As the cracks in our marriage got bigger, so did the rift in my relationship with my daughter.  It got to the point that my daughter wanted nothing to do with me, and wouldn’t listen to anything I said. She didn’t obey and was outright defiant. Every time I went to my husband for help, he would just say, “you need to change” and not offer any suggestions.  I was losing my daughter before my eyes. I couldn’t ask the church to help, what would everyone think? Even my parents had no idea how bad it had gotten until I had to move out. My daughter actively hated me to my face. Part of it was just something we had to go through.  And part of it was the dynamics of her dad and I.


I still tried to make it work, but eventually he was the one who decided it was over. 

Twenty years of marriage ended and I was now on my own.


When you’ve been working as a team for a long time it’s hard to change to single mode. There are different rules when you’re singing in a choir as opposed to singing a solo.  Team sports have a completely different mindset than individual event sports. When the divorce was final, I was alone. There was no one else to consider in any decision, and it was hard to just think about me. What did I want for dinner? Should I buy another pillow? There was no one else to consider. Learning about myself, what I wanted, and who I was, became the hardest part of my growth.  


My first priority was to work on my relationship with my daughter.  She hated me, but I didn’t let that stop me.  I just let her know at every opportunity that I loved her. I had some wonderful support, both from family and friends.  I approached a school counselor for help while she was still in high school that was just sent from God. I also moved back to my hometown, renting a room from my aunt. God was so instrumental during this time. I was surrounded by so much support through family and friends.  Every encounter was a blessing and an encouragement. God showed me patience and grace and gave me wisdom. God stepped in and blessed all my efforts. It has been a long process, but we’ve worked it out, apologized and forgiven each other and are now closer than we have ever been.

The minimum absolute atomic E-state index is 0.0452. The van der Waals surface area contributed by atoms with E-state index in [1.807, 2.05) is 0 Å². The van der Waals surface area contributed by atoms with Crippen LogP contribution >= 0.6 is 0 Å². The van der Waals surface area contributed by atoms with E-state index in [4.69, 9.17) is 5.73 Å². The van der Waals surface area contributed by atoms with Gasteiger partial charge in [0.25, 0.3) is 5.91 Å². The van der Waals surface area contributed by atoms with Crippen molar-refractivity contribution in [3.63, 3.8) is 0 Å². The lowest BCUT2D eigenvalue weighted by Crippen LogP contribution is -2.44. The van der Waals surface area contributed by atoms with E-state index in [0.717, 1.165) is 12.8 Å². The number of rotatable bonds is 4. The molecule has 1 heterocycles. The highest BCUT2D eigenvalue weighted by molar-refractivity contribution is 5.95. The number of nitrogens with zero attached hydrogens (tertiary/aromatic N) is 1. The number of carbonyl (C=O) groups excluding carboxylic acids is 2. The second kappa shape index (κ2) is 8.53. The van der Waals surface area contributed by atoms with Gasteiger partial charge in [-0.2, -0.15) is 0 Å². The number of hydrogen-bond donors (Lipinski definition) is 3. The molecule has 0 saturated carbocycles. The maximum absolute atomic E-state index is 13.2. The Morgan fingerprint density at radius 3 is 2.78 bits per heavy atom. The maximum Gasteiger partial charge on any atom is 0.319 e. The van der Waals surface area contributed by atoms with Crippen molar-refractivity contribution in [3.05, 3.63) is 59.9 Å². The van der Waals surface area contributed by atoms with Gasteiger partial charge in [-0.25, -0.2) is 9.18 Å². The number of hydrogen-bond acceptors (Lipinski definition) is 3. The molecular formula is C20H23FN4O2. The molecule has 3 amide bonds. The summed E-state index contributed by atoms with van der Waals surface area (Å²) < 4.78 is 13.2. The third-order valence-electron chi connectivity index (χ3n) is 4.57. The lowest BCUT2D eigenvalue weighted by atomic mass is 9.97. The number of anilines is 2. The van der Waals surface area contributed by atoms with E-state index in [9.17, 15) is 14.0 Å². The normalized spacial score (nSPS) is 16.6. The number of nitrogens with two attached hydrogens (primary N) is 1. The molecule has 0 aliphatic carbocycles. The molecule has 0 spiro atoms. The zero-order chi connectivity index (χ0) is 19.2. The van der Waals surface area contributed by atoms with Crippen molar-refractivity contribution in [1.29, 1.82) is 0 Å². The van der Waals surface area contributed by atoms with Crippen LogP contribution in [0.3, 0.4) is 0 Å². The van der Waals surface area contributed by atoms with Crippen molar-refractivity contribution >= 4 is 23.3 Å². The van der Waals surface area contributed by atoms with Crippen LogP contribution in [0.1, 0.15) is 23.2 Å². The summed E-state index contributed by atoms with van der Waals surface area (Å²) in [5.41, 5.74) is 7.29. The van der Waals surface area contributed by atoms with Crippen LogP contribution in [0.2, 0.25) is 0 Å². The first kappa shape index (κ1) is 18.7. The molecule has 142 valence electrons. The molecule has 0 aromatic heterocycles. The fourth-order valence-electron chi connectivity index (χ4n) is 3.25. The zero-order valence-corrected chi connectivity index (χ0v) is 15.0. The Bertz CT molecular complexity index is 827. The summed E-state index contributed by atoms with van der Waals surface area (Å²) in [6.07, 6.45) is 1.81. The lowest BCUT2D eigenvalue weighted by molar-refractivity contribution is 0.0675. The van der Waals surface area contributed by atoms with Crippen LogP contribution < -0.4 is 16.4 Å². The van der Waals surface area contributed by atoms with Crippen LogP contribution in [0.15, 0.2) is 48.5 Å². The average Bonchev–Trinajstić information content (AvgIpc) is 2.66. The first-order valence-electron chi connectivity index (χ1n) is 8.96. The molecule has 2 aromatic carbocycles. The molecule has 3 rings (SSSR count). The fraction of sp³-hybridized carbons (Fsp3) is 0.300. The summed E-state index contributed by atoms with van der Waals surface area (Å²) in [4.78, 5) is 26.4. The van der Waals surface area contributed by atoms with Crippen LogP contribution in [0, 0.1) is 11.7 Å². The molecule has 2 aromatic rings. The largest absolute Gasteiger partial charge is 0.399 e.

I met Russ about a year after being officially single.  We met online. Christian Mingle.   After a flurry of emails including a complete auto-biography from Russ, we met in person.  I guess it was all history from there.  


From the start, this relationship has been the polar opposite of the first one.  However, we are both mature people and both have followed Christ for a couple decades..  I am still amazed at the little things that pop up that we agree on, or have similar attitudes towards.  Our daughters are just a month apart in age.  Our backgrounds are very different in experience, geography and social economic statuses.  Russ’ testimony is very different than mine, but we are one in Christ. We are spiritually brother and sister, but also bound in a marriage covenant.  I can tell you that this marriage feels and acts light years away from my first.  Would I like to change the past? Yes, if I’m honest. But I wouldn’t give up my daughter for anything, or my relationship with Russ. I didn’t know this was my future, but I’m glad it is. Russ says that our experiences are our growth. They make us who we are, and we shouldn’t regret our past. I couldn’t have created or imagined a man more uniquely suited to me.  It’s all a God thing and that is so exciting.


So now we are headed into a new phase of life.  An adventure phase, but still focused on ministry.  We are going to need each other in different ways.  It will be a challenge. Am I anxious? Yes. But do we ever really know our future? Only God knows and I will be casting my anxieties, fears, and victories on Him.


In Romans 8 beginning in verse 28 it says,  “And we know that all things work together for good to them that love God, to them who are the called according to his purpose.  For whom he did foreknow, he also did predestinate to be conformed to the image of his Son, that he might be the firstborn among many brethren.  Moreover whom he did predestinate, them he also called; and who he called, them he also justified and who he justified, them he also glorified.  What shall we say to these things? If God be for us, who can be against us?”